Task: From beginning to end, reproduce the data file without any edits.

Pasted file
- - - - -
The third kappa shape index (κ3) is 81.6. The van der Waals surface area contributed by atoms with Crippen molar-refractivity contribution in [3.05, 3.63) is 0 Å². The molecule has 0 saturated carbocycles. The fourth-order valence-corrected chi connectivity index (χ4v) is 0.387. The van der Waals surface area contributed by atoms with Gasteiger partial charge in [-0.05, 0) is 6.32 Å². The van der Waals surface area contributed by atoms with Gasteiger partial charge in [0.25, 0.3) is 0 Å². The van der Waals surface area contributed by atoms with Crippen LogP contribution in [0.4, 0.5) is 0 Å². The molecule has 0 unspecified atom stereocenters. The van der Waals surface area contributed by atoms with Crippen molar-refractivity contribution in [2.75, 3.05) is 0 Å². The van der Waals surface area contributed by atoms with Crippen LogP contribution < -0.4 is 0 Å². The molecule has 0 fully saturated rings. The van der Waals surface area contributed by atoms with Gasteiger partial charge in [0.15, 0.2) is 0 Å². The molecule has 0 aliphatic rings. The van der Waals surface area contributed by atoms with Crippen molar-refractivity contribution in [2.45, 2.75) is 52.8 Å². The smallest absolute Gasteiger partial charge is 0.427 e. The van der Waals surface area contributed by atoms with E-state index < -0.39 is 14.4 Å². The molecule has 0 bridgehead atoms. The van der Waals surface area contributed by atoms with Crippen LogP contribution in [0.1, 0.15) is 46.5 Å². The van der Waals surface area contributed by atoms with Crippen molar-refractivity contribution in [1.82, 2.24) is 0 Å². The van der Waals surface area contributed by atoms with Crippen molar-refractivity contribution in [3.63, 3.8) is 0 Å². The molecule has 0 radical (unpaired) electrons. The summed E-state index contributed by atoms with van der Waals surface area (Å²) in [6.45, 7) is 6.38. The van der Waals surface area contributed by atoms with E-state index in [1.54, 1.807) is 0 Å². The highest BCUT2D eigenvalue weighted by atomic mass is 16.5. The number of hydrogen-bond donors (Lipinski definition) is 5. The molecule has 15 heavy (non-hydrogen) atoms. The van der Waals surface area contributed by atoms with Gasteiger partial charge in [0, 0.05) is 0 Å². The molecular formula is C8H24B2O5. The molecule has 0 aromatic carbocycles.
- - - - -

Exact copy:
The third kappa shape index (κ3) is 81.6. The van der Waals surface area contributed by atoms with Crippen molar-refractivity contribution in [3.05, 3.63) is 0 Å². The molecule has 0 saturated carbocycles. The fourth-order valence-corrected chi connectivity index (χ4v) is 0.387. The van der Waals surface area contributed by atoms with Gasteiger partial charge in [-0.05, 0) is 6.32 Å². The van der Waals surface area contributed by atoms with Gasteiger partial charge in [0.25, 0.3) is 0 Å². The van der Waals surface area contributed by atoms with Crippen LogP contribution in [0.4, 0.5) is 0 Å². The molecule has 0 unspecified atom stereocenters. The van der Waals surface area contributed by atoms with Crippen molar-refractivity contribution in [2.75, 3.05) is 0 Å². The van der Waals surface area contributed by atoms with Crippen LogP contribution < -0.4 is 0 Å². The molecule has 0 fully saturated rings. The van der Waals surface area contributed by atoms with Gasteiger partial charge in [0.15, 0.2) is 0 Å². The molecule has 0 aliphatic rings. The van der Waals surface area contributed by atoms with Crippen molar-refractivity contribution in [2.45, 2.75) is 52.8 Å². The smallest absolute Gasteiger partial charge is 0.427 e. The van der Waals surface area contributed by atoms with E-state index < -0.39 is 14.4 Å². The molecule has 0 bridgehead atoms. The van der Waals surface area contributed by atoms with Crippen LogP contribution in [0.1, 0.15) is 46.5 Å². The van der Waals surface area contributed by atoms with Crippen molar-refractivity contribution in [1.82, 2.24) is 0 Å². The van der Waals surface area contributed by atoms with Crippen molar-refractivity contribution in [3.63, 3.8) is 0 Å². The molecule has 0 radical (unpaired) electrons. The summed E-state index contributed by atoms with van der Waals surface area (Å²) in [6.45, 7) is 6.38. The van der Waals surface area contributed by atoms with E-state index in [1.54, 1.807) is 0 Å². The highest BCUT2D eigenvalue weighted by atomic mass is 16.5. The number of hydrogen-bond donors (Lipinski definition) is 5. The molecule has 15 heavy (non-hydrogen) atoms. The van der Waals surface area contributed by atoms with Gasteiger partial charge in [0, 0.05) is 0 Å². The molecular formula is C8H24B2O5. The molecule has 0 aromatic carbocycles.